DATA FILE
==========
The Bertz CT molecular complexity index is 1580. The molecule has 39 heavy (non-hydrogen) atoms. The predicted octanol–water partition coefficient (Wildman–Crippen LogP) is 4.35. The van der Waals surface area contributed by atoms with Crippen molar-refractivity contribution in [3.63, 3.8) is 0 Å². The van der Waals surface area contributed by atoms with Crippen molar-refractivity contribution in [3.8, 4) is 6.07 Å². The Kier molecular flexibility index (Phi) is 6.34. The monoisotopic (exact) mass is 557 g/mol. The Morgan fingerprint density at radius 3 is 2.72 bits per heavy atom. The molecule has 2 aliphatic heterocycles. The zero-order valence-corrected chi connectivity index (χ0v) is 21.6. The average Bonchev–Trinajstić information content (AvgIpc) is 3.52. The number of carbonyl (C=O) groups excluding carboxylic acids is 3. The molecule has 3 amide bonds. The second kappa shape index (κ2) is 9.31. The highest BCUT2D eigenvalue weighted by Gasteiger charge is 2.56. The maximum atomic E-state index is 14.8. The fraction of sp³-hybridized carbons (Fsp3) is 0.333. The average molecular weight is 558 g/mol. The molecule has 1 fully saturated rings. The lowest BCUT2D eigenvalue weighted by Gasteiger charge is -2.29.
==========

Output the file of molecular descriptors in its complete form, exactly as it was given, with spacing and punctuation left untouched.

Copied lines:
The Bertz CT molecular complexity index is 1580. The molecule has 39 heavy (non-hydrogen) atoms. The predicted octanol–water partition coefficient (Wildman–Crippen LogP) is 4.35. The van der Waals surface area contributed by atoms with Crippen molar-refractivity contribution in [3.63, 3.8) is 0 Å². The van der Waals surface area contributed by atoms with Crippen molar-refractivity contribution in [3.8, 4) is 6.07 Å². The Kier molecular flexibility index (Phi) is 6.34. The monoisotopic (exact) mass is 557 g/mol. The Morgan fingerprint density at radius 3 is 2.72 bits per heavy atom. The molecule has 2 aliphatic heterocycles. The zero-order valence-corrected chi connectivity index (χ0v) is 21.6. The average Bonchev–Trinajstić information content (AvgIpc) is 3.52. The number of carbonyl (C=O) groups excluding carboxylic acids is 3. The molecule has 3 amide bonds. The second kappa shape index (κ2) is 9.31. The highest BCUT2D eigenvalue weighted by Gasteiger charge is 2.56. The maximum atomic E-state index is 14.8. The fraction of sp³-hybridized carbons (Fsp3) is 0.333. The average molecular weight is 558 g/mol. The molecule has 1 fully saturated rings. The lowest BCUT2D eigenvalue weighted by Gasteiger charge is -2.29.